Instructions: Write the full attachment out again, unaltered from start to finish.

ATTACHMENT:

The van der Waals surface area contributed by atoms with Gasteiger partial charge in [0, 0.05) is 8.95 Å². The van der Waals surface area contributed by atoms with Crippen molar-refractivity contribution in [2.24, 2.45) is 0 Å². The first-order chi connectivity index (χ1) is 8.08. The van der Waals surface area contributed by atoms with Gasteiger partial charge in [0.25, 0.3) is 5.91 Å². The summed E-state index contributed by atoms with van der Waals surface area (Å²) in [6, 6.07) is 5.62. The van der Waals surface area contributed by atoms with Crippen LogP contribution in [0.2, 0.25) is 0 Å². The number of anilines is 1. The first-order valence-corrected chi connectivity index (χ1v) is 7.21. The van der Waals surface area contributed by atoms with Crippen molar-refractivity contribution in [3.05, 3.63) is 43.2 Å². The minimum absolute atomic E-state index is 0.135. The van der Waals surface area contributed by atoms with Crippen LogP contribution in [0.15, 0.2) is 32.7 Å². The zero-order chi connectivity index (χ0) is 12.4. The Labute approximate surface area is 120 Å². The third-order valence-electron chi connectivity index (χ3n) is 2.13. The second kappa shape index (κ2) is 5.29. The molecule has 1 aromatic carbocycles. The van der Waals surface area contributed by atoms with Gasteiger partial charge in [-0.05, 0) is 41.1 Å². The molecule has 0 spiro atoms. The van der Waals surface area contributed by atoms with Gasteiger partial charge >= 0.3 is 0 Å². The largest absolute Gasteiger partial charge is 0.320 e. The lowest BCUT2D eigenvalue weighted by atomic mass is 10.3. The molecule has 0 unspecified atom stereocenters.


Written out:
The van der Waals surface area contributed by atoms with Gasteiger partial charge in [0, 0.05) is 8.95 Å². The van der Waals surface area contributed by atoms with Crippen molar-refractivity contribution in [2.24, 2.45) is 0 Å². The first-order chi connectivity index (χ1) is 8.08. The van der Waals surface area contributed by atoms with Gasteiger partial charge in [0.25, 0.3) is 5.91 Å². The summed E-state index contributed by atoms with van der Waals surface area (Å²) in [6, 6.07) is 5.62. The van der Waals surface area contributed by atoms with Crippen LogP contribution in [0.2, 0.25) is 0 Å². The number of anilines is 1. The first-order valence-corrected chi connectivity index (χ1v) is 7.21. The van der Waals surface area contributed by atoms with Crippen molar-refractivity contribution in [3.05, 3.63) is 43.2 Å². The minimum absolute atomic E-state index is 0.135. The van der Waals surface area contributed by atoms with Crippen LogP contribution in [0.15, 0.2) is 32.7 Å². The zero-order chi connectivity index (χ0) is 12.4. The Labute approximate surface area is 120 Å². The third-order valence-electron chi connectivity index (χ3n) is 2.13. The second kappa shape index (κ2) is 5.29. The molecule has 1 aromatic carbocycles. The van der Waals surface area contributed by atoms with Gasteiger partial charge in [-0.05, 0) is 41.1 Å². The molecule has 0 spiro atoms. The van der Waals surface area contributed by atoms with Gasteiger partial charge >= 0.3 is 0 Å². The largest absolute Gasteiger partial charge is 0.320 e. The lowest BCUT2D eigenvalue weighted by atomic mass is 10.3. The molecule has 0 unspecified atom stereocenters.